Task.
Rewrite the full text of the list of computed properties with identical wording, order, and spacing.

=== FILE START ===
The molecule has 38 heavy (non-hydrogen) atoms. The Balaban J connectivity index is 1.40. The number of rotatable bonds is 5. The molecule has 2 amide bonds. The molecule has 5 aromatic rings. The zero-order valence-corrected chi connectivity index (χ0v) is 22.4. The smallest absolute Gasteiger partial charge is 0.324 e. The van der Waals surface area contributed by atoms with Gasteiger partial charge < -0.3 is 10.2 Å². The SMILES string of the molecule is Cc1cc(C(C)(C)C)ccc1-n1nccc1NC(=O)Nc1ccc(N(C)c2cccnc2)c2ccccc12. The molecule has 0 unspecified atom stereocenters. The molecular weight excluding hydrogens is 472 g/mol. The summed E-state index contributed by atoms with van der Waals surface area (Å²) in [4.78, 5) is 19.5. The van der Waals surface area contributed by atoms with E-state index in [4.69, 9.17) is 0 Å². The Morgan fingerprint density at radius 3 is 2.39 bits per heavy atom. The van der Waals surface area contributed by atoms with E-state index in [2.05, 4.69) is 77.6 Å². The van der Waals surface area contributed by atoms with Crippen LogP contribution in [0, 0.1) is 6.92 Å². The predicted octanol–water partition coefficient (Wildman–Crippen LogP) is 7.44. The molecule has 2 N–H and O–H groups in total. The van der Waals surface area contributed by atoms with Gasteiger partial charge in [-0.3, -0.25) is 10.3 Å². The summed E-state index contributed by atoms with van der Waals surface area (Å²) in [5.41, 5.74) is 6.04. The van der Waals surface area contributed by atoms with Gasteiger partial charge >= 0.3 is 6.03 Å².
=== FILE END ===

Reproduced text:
The molecule has 38 heavy (non-hydrogen) atoms. The Balaban J connectivity index is 1.40. The number of rotatable bonds is 5. The molecule has 2 amide bonds. The molecule has 5 aromatic rings. The zero-order valence-corrected chi connectivity index (χ0v) is 22.4. The smallest absolute Gasteiger partial charge is 0.324 e. The van der Waals surface area contributed by atoms with Gasteiger partial charge < -0.3 is 10.2 Å². The SMILES string of the molecule is Cc1cc(C(C)(C)C)ccc1-n1nccc1NC(=O)Nc1ccc(N(C)c2cccnc2)c2ccccc12. The molecule has 0 unspecified atom stereocenters. The molecular weight excluding hydrogens is 472 g/mol. The summed E-state index contributed by atoms with van der Waals surface area (Å²) in [4.78, 5) is 19.5. The van der Waals surface area contributed by atoms with E-state index in [4.69, 9.17) is 0 Å². The Morgan fingerprint density at radius 3 is 2.39 bits per heavy atom. The van der Waals surface area contributed by atoms with E-state index in [2.05, 4.69) is 77.6 Å². The van der Waals surface area contributed by atoms with Crippen LogP contribution in [0, 0.1) is 6.92 Å². The predicted octanol–water partition coefficient (Wildman–Crippen LogP) is 7.44. The molecule has 2 N–H and O–H groups in total. The van der Waals surface area contributed by atoms with Gasteiger partial charge in [-0.3, -0.25) is 10.3 Å². The summed E-state index contributed by atoms with van der Waals surface area (Å²) in [5.41, 5.74) is 6.04. The van der Waals surface area contributed by atoms with Gasteiger partial charge >= 0.3 is 6.03 Å².